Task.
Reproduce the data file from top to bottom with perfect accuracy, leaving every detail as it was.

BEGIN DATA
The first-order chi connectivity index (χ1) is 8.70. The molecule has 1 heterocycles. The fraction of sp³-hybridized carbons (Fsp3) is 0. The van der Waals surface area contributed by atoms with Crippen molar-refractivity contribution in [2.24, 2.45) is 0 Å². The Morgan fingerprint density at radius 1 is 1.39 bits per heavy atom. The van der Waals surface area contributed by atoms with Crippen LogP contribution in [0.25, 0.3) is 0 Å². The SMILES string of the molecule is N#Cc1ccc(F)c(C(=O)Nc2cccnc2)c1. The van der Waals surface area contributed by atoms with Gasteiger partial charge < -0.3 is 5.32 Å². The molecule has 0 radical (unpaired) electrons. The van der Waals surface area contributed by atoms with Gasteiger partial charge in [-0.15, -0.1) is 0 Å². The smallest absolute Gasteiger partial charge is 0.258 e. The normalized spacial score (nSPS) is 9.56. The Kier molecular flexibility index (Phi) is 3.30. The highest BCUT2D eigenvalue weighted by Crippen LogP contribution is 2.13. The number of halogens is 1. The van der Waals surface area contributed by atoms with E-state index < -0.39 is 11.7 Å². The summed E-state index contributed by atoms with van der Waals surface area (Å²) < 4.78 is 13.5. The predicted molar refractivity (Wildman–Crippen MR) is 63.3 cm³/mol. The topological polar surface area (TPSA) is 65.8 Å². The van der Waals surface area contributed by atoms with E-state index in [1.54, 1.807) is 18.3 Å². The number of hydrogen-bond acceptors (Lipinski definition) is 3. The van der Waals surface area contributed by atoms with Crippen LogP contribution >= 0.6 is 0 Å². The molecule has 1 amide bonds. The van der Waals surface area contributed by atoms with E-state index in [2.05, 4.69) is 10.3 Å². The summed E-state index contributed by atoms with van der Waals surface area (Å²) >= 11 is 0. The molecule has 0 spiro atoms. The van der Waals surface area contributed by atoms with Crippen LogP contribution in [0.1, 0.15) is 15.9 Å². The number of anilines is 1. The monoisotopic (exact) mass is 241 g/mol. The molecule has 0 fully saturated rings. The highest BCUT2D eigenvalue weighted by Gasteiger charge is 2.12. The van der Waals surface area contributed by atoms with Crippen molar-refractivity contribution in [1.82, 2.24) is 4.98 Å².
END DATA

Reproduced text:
The first-order chi connectivity index (χ1) is 8.70. The molecule has 1 heterocycles. The fraction of sp³-hybridized carbons (Fsp3) is 0. The van der Waals surface area contributed by atoms with Crippen molar-refractivity contribution in [2.24, 2.45) is 0 Å². The Morgan fingerprint density at radius 1 is 1.39 bits per heavy atom. The van der Waals surface area contributed by atoms with Crippen LogP contribution in [0.25, 0.3) is 0 Å². The SMILES string of the molecule is N#Cc1ccc(F)c(C(=O)Nc2cccnc2)c1. The van der Waals surface area contributed by atoms with Gasteiger partial charge < -0.3 is 5.32 Å². The molecule has 0 radical (unpaired) electrons. The van der Waals surface area contributed by atoms with Gasteiger partial charge in [-0.15, -0.1) is 0 Å². The smallest absolute Gasteiger partial charge is 0.258 e. The normalized spacial score (nSPS) is 9.56. The Kier molecular flexibility index (Phi) is 3.30. The highest BCUT2D eigenvalue weighted by Crippen LogP contribution is 2.13. The number of halogens is 1. The van der Waals surface area contributed by atoms with E-state index < -0.39 is 11.7 Å². The summed E-state index contributed by atoms with van der Waals surface area (Å²) < 4.78 is 13.5. The predicted molar refractivity (Wildman–Crippen MR) is 63.3 cm³/mol. The topological polar surface area (TPSA) is 65.8 Å². The van der Waals surface area contributed by atoms with E-state index in [1.54, 1.807) is 18.3 Å². The number of hydrogen-bond acceptors (Lipinski definition) is 3. The van der Waals surface area contributed by atoms with Crippen LogP contribution >= 0.6 is 0 Å². The molecule has 1 amide bonds. The van der Waals surface area contributed by atoms with E-state index in [2.05, 4.69) is 10.3 Å². The summed E-state index contributed by atoms with van der Waals surface area (Å²) >= 11 is 0. The molecule has 0 spiro atoms. The van der Waals surface area contributed by atoms with Crippen LogP contribution in [0.1, 0.15) is 15.9 Å². The number of anilines is 1. The monoisotopic (exact) mass is 241 g/mol. The molecule has 0 fully saturated rings. The highest BCUT2D eigenvalue weighted by Gasteiger charge is 2.12. The van der Waals surface area contributed by atoms with Crippen molar-refractivity contribution in [1.82, 2.24) is 4.98 Å².